Borgenvik, Erik Anton
“In that day the deaf shall hear the words of the book, and the eyes of the blind shall see out of obscurity and out of darkness.” This verse from the Holy Scriptures (Isaiah 29:18) was taken seriously by Erik Borgenvik, and with God’s help, he made it a reality.
Erik Borgenvik was born in Haugesund, Norway, on June 5, 1897. He pursued theological studies in Oslo from 1916 to 1923, and became an ordained minister. Sent out by the Norwegian Lutheran Mission (NMS), he arrived in Madagascar in 1924. After one year of intensive study of Malagasy, he was sent to the stations of Soatanana, near Fianarantsoa (1925-1932), Antsirabe (1934), and Betafo (1935-1946).
The distress of people who were born deaf there made a great impression on him, because they remained deaf their entire life for lack of appropriate medical attention. Having returned to Norway from 1946 to 1949, Borgenvik used the time there to draw attention to their plight, especially among the deaf in Norway. In 1950, when he returned to Madagascar, he was able to found an institution that specialized in educating the deaf. He was able to do this with the help of the government of Madagascar, and because he had raised funds among interested benefactors in Norway. The “Institute for Deaf-Mutes” first opened in Loharano, near Antsirabe, where, on the initiative of Endrine Robertstad (née Nielsen), the NMS had opened a school for the blind, in 1924. In 1957, the Institute was moved to new facilities in Antsirabe. At that time, it was the largest institute of its kind in all of Africa.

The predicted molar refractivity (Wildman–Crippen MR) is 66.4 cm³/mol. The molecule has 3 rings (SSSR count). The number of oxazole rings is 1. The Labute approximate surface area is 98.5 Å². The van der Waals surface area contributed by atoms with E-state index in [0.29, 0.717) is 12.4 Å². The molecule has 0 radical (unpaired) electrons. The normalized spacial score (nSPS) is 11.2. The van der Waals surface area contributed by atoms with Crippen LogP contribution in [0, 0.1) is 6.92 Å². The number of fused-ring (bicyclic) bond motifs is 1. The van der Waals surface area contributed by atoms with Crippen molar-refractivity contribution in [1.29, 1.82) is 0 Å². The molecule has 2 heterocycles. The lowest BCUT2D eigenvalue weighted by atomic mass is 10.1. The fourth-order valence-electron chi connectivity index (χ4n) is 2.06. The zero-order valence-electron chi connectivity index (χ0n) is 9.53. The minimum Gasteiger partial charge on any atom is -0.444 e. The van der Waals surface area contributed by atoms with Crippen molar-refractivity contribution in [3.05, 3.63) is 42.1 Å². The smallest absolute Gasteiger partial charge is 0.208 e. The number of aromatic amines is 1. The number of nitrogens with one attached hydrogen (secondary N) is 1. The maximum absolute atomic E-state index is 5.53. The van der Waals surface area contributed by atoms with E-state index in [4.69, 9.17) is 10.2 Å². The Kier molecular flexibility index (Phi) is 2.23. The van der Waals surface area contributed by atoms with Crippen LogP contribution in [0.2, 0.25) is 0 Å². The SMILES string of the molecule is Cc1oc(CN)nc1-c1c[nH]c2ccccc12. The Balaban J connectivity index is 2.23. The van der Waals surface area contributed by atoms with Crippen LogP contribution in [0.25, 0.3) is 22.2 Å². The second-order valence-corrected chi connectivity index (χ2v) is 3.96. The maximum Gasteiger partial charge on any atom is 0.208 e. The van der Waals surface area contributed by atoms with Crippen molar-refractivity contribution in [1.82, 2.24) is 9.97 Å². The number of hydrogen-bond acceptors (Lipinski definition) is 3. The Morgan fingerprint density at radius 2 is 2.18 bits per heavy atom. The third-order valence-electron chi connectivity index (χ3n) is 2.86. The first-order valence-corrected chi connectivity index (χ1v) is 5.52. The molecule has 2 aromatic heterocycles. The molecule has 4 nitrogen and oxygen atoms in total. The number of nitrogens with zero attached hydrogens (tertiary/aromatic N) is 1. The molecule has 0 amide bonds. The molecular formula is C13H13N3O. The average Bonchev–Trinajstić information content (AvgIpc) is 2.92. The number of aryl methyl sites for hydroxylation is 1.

Erik Borgenvik was the director there until his final retirement in Norway, in 1959. Just before he left Madagascar, he was decorated with the Medal of Merit of Madagascar.
He died on December 4, 1960, in Drammen, Norway.
O. Chr. Dahl, L. Molet
This article, which is reprinted here by permission, is from Hommes et Destins: Dictionnaire biographique d’Outre-Mer [People and Destinies: Overseas Biographical Dictionary] vol. 3, published in 1977 by the Académie des Sciences d’Outre-Mer (15, rue la Pérouse, 75116 Paris, France). All rights reserved.